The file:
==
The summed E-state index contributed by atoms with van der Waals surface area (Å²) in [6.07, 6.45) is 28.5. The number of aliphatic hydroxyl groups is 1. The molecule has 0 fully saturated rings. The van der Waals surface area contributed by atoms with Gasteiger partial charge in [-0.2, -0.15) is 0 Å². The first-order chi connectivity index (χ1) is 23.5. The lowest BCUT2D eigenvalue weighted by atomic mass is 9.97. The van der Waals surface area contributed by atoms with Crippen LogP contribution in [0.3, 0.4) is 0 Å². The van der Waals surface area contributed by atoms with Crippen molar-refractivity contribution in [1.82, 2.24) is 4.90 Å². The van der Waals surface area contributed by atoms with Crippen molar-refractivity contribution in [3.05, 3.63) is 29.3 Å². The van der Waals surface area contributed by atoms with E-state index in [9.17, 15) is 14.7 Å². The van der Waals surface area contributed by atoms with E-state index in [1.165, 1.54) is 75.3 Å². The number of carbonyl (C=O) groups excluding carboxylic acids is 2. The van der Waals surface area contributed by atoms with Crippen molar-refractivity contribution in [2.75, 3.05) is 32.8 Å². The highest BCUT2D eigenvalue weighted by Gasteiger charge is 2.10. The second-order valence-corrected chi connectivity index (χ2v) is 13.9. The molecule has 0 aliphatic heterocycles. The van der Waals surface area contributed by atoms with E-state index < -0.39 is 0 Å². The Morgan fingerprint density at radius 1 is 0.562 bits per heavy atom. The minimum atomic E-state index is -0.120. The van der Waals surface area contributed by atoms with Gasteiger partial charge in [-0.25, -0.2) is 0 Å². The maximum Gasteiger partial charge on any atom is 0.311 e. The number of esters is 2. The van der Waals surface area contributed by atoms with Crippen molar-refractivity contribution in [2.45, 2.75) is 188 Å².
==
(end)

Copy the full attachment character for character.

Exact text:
The summed E-state index contributed by atoms with van der Waals surface area (Å²) in [6.07, 6.45) is 28.5. The number of aliphatic hydroxyl groups is 1. The molecule has 0 fully saturated rings. The van der Waals surface area contributed by atoms with Gasteiger partial charge in [-0.2, -0.15) is 0 Å². The first-order chi connectivity index (χ1) is 23.5. The lowest BCUT2D eigenvalue weighted by atomic mass is 9.97. The van der Waals surface area contributed by atoms with Crippen LogP contribution in [0.3, 0.4) is 0 Å². The van der Waals surface area contributed by atoms with Crippen molar-refractivity contribution in [1.82, 2.24) is 4.90 Å². The van der Waals surface area contributed by atoms with Crippen molar-refractivity contribution in [3.05, 3.63) is 29.3 Å². The van der Waals surface area contributed by atoms with E-state index in [9.17, 15) is 14.7 Å². The van der Waals surface area contributed by atoms with E-state index in [1.165, 1.54) is 75.3 Å². The number of carbonyl (C=O) groups excluding carboxylic acids is 2. The van der Waals surface area contributed by atoms with Crippen molar-refractivity contribution in [2.75, 3.05) is 32.8 Å². The highest BCUT2D eigenvalue weighted by Gasteiger charge is 2.10. The second-order valence-corrected chi connectivity index (χ2v) is 13.9. The molecule has 0 aliphatic heterocycles. The van der Waals surface area contributed by atoms with E-state index < -0.39 is 0 Å². The Morgan fingerprint density at radius 1 is 0.562 bits per heavy atom. The minimum atomic E-state index is -0.120. The van der Waals surface area contributed by atoms with Gasteiger partial charge in [-0.25, -0.2) is 0 Å². The maximum Gasteiger partial charge on any atom is 0.311 e. The number of esters is 2. The van der Waals surface area contributed by atoms with Crippen molar-refractivity contribution in [2.45, 2.75) is 188 Å².